Yang and her team,;which includes Daniel Abrams, Associate Professor of Engineering Sciences and Applied Mathematics at Northwestern University, Adilson Motter, Charles E. and Emma H. Morrison Professor of Physics at Northwestern University, and Georgia Kernell, Assistant Professor in the Departments of Communication and Political Science at UCLA,;created a model that works a little differently. They took all of those factors into account along with 150 years-worth of U.S. Congressional voting data from the American Nation Election Study. They then compiled all of this information using complex mathematical formulas and came out with something that explains why politicians are becoming more polarized.

How it Works

First, we must understand the shape of the American political system and how parties shape themselves to function within it. The graphic below sheds some light on this subject.

Kander10 Designs

With this information and a lot more the model created by Yang and her team have been able to predict the movement of the parties away from the center.

KAnder10 Designs

My two cents

Why Democrats Share The Blame For The Rise Of Donald Trump

Why Are Republicans and Democrats So Divided Over the ...

I was part of a Democratic administration that failed to fix a rigged system I know our current president is a symptom of our disunion, not its only cause

An impeached president who is up for re-election will this week deliver a State of the Union address to the most divided union in living memory.

But why are we so divided? Were not fighting a hugely unpopular war on the scale of Vietnam. Were not in a deep economic crisis like the Great Depression. Yes, we disagree about guns, gays, abortion and immigration, but weve disagreed about them for decades. Why are we so divided now?

Part of the answer is Trump himself. The Great Divider knows how to pit native-born Americans against immigrants, the working class against the poor, whites against blacks and Latinos, evangelicals against secularists, keeping almost everyone stirred up by vilifying, disparaging, denouncing, defaming and accusing others of the worst. Trump thrives off disruption and division.

But that begs the question of why we have been so ready to be divided by Trump. The answer derives in large part from what has happened to wealth and power.

In the fall of 2015, I visited Michigan, Wisconsin, Ohio, Pennsylvania, Kentucky, Missouri and North Carolina, for a research project on the changing nature of work. I spoke with many of the people I had met 20 years before when I was secretary of labor, as well as with some of their grown children.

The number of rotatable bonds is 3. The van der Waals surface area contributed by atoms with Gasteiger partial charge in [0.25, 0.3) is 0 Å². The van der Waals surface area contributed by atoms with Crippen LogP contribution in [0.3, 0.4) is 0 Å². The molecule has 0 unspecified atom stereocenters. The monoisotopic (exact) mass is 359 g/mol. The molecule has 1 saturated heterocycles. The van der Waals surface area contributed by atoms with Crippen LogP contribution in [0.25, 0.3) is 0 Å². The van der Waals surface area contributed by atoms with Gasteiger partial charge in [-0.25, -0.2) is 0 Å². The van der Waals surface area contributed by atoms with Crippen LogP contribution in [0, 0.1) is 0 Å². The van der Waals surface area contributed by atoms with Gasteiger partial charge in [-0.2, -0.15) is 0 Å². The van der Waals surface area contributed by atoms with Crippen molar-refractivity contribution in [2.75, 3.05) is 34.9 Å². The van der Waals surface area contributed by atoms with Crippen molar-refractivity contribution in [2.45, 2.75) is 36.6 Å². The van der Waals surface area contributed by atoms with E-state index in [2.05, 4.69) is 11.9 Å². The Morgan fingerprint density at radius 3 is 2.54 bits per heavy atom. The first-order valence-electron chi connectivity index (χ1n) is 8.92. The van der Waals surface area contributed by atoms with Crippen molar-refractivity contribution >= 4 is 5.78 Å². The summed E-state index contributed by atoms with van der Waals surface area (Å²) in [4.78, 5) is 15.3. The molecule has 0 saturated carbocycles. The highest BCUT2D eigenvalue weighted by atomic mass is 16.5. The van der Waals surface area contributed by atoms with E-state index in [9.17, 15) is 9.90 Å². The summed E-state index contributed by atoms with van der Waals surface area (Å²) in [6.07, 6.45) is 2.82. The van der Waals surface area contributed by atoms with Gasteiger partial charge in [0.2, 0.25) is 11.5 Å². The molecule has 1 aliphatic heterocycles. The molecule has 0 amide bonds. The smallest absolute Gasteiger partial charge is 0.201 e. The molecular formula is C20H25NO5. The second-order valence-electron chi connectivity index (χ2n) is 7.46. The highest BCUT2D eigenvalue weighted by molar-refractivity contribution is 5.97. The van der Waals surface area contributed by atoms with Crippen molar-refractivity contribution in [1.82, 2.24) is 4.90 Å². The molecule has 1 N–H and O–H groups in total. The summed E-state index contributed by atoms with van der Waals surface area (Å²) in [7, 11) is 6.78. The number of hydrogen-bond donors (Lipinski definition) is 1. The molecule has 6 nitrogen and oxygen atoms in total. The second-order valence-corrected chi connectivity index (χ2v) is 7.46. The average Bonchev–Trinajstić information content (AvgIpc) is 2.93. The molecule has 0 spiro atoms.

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What Is Political Polarization And Is The United States Becoming More Polarized

The United States has two main political parties, the Republican Party and the Democratic Party. In the early 1990s, the two parties had more similar policy agendas than they do today. Over the last 25 years, the Democratic Party has moved more to the left, while the Republican Party has moved more to the right.1

Building Back Better: Bipartisanship In A Divided Nation Is An Attractive Mirage

With Donald Trump now largely absent from the national stage, there has been greater talk of the potential for a return to;bipartisanship;between Democrats and Republicans in Congress. As part of our;Building Back Better;series,;David T. Smith;writes that while there has been a brief revival of;bipartisanship;in response to the COVID-19 pandemic, the rise in partisan polarization over the last three decades means that cooperation in Congress on;anything;else is very unlikely.

Joe Biden;repeatedly;promised;a return to;bipartisanship;in his 2020;presidential election;campaign. Claiming decades of experience in negotiating with his Republican opponents;in the US Senate, Biden appealed to;people;exhausted;by political polarisation.;He urged Republicans;along with other Americans;to reject Trumps re-election;and return to;political normality, where civility reigns and cooperation is possible.

But polarisation;in;the Trump era wasnt an anomaly. It was a continuation of trends that have been visible for decades, and;it;wont be reversed by;Trumps exit from the White House.;Polarisation is;even;worse;in Congress than outside it, and;with the;smallest Congressional majorities now operating;since the 1930s, there;is;acute;pressure on both sides not to break ranks.

Figure 1 ;Liberal-conservative partisan polarization by chamber

Source:;Voteview;
P20210223AS-0017 by;The White House;is United States Government Work